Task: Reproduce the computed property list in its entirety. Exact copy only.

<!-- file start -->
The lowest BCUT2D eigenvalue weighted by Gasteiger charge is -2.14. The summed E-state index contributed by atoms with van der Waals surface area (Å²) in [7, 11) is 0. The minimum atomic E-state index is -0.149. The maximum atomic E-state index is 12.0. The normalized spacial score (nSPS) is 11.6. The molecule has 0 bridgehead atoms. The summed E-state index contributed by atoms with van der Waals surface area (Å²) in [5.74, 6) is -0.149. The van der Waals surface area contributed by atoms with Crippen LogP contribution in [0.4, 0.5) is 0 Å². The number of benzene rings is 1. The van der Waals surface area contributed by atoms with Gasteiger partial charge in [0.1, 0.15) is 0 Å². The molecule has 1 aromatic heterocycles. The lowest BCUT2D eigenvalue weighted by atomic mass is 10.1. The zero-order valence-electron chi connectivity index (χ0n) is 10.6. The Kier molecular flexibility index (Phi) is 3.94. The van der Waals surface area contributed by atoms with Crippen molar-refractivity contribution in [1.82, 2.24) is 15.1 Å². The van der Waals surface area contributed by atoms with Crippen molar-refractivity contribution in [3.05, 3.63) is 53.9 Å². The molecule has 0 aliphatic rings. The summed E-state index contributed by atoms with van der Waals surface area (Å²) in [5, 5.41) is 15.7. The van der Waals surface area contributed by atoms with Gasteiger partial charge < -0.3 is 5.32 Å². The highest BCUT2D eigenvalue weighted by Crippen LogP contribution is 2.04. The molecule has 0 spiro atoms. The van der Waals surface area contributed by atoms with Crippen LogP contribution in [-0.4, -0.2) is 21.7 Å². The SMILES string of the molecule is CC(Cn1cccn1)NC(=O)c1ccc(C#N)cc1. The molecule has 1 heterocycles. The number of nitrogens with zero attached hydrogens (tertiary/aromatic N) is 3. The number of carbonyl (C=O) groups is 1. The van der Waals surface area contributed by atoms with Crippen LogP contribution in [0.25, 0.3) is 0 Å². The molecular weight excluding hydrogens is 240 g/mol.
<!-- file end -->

The lowest BCUT2D eigenvalue weighted by Gasteiger charge is -2.14. The summed E-state index contributed by atoms with van der Waals surface area (Å²) in [7, 11) is 0. The minimum atomic E-state index is -0.149. The maximum atomic E-state index is 12.0. The normalized spacial score (nSPS) is 11.6. The molecule has 0 bridgehead atoms. The summed E-state index contributed by atoms with van der Waals surface area (Å²) in [5.74, 6) is -0.149. The van der Waals surface area contributed by atoms with Crippen LogP contribution in [0.4, 0.5) is 0 Å². The number of benzene rings is 1. The van der Waals surface area contributed by atoms with Gasteiger partial charge in [0.1, 0.15) is 0 Å². The molecule has 1 aromatic heterocycles. The lowest BCUT2D eigenvalue weighted by atomic mass is 10.1. The zero-order valence-electron chi connectivity index (χ0n) is 10.6. The Kier molecular flexibility index (Phi) is 3.94. The van der Waals surface area contributed by atoms with Crippen molar-refractivity contribution in [1.82, 2.24) is 15.1 Å². The van der Waals surface area contributed by atoms with Crippen molar-refractivity contribution in [3.05, 3.63) is 53.9 Å². The molecule has 0 aliphatic rings. The summed E-state index contributed by atoms with van der Waals surface area (Å²) in [5, 5.41) is 15.7. The van der Waals surface area contributed by atoms with Gasteiger partial charge < -0.3 is 5.32 Å². The highest BCUT2D eigenvalue weighted by Crippen LogP contribution is 2.04. The molecule has 0 spiro atoms. The van der Waals surface area contributed by atoms with Crippen LogP contribution in [-0.4, -0.2) is 21.7 Å². The SMILES string of the molecule is CC(Cn1cccn1)NC(=O)c1ccc(C#N)cc1. The molecule has 1 heterocycles. The number of nitrogens with zero attached hydrogens (tertiary/aromatic N) is 3. The number of carbonyl (C=O) groups is 1. The van der Waals surface area contributed by atoms with Crippen LogP contribution in [0.25, 0.3) is 0 Å². The molecular weight excluding hydrogens is 240 g/mol.